More

The U.S. got a human rights report card from the rest of the world. They think we can do better.

The challenge to improve is coming even from some of the most repressive countries in the world.

The U.S. got a human rights report card from the rest of the world. They think we can do better.

Every four years, each one of the 134 member countries in the United Nations gets a human rights review. The U.S. just had its turn.

Images from U.N. Web TV.


At a hearing held May 11, 2015, 117 of the member nations spoke up. Each representative got only 65 seconds to speak, but it still added up to about three and a half hours of statements.

Guess what? The United States did not get a glowing review.

Nations repeatedly called out the U.S. for police violence and especially systemic racial discrimination by the police. Many of them also identified the continued use of the death penalty as a human rights concern as well as the ongoing operations at Guantánamo Bay. (In its previous review in 2010, the U.S. committed to “find a solution for all persons detained at Guantánamo Bay" — yet as of January 2015, 122 men are still kept at the facility.)

There's something deeply disturbing about countries often considered to be repressive or violent holding up a human rights mirror for the U.S. to look into.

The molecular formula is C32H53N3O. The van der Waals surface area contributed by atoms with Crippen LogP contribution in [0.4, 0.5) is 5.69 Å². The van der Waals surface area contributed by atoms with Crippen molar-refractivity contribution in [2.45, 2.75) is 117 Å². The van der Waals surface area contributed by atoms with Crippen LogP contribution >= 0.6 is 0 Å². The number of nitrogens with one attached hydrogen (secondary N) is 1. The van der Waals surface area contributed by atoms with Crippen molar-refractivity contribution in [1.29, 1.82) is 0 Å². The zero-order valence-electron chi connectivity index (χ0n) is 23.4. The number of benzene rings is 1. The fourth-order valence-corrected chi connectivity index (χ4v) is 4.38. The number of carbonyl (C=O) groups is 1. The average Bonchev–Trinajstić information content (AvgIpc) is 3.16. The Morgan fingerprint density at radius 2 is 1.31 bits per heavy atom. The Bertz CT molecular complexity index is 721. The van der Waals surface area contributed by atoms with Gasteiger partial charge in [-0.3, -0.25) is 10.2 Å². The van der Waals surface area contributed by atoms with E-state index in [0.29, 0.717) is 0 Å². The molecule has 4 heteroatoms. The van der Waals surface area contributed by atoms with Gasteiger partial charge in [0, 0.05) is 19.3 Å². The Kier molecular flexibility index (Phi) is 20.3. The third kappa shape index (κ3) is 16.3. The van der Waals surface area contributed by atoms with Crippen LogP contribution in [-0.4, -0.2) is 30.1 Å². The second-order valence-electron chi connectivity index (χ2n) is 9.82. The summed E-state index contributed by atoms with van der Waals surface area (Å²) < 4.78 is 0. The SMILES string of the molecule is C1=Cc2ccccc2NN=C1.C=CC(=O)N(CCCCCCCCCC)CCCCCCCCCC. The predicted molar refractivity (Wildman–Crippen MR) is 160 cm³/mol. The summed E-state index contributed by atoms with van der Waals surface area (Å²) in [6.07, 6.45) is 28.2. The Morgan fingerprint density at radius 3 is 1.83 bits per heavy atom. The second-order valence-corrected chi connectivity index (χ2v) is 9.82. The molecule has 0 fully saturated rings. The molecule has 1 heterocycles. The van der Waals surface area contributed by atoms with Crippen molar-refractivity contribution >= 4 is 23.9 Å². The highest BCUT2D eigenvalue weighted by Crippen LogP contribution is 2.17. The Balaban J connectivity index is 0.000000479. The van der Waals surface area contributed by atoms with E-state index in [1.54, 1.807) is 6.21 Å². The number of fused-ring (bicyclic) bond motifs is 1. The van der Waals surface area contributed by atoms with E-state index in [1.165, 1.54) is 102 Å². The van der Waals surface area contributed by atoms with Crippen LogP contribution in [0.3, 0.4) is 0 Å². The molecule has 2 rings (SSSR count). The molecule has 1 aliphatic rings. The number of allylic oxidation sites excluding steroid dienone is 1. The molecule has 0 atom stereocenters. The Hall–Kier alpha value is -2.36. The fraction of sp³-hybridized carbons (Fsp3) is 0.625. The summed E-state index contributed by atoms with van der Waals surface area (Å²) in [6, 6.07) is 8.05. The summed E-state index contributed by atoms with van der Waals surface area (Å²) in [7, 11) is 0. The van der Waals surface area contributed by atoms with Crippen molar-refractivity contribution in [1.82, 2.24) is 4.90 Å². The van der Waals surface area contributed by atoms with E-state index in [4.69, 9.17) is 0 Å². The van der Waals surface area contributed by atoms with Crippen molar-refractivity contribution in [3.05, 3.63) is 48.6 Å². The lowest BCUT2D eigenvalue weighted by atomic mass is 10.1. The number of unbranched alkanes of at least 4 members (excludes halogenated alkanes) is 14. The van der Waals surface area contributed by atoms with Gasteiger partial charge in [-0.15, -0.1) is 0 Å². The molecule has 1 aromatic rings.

Here's a quick paraphrasing:

Egypt: "Investigate excessive use of force by police and put an end to such practices. ... Abolish practices that target Muslim minorities at airports and that criminalize homelessness."

Chad: "Chad considers the United States of America to be a country of freedom, but recent events targeting black sectors of society have tarnished its image."

China: "Recommends addressing the root cause of racial discrimination and eliminating the frequently occurring excessive law enforcement against ... minorities. Stop massive surveillance activities both inside and outside its territories to avoid violating the right to privacy of its citizens."

Pakistan: "We have serious concerns about the human rights situation in the U.S. and make the following recommendations. ... Use armed drones within existing international legal regimes. End police brutality against African-Americans and rectify the systems that systematically discriminate against them. Prosecute all CIA operatives held responsible for torture. Combat Islamophobia and racial profiling."

North Korea: We are gravely concerned at the U.S. violations of human rights and recommend that the U.S. investigate CIA torture crimes, take measures to investigate civilian killings during the military invasions in Afghanistan and Iraq ... and take measures against racial discrimination.

There's lots more. You can listen to it yourself here.

OK, so maybe it's a bit ironic to have personal freedom protections questioned by North Korea. But country after country echoed the same concerns:

  • Systematic abuse of police power especially against minorities and people of color
  • Continued use of the death penalty
  • Failure to close the Guantánamo Bay facility
  • Inadequate protections for migrant workers and indigenous people

At least 36 of the 117 nations criticized the continued use of the death penalty and especially the disproportionate number of African-Americans sentenced to die.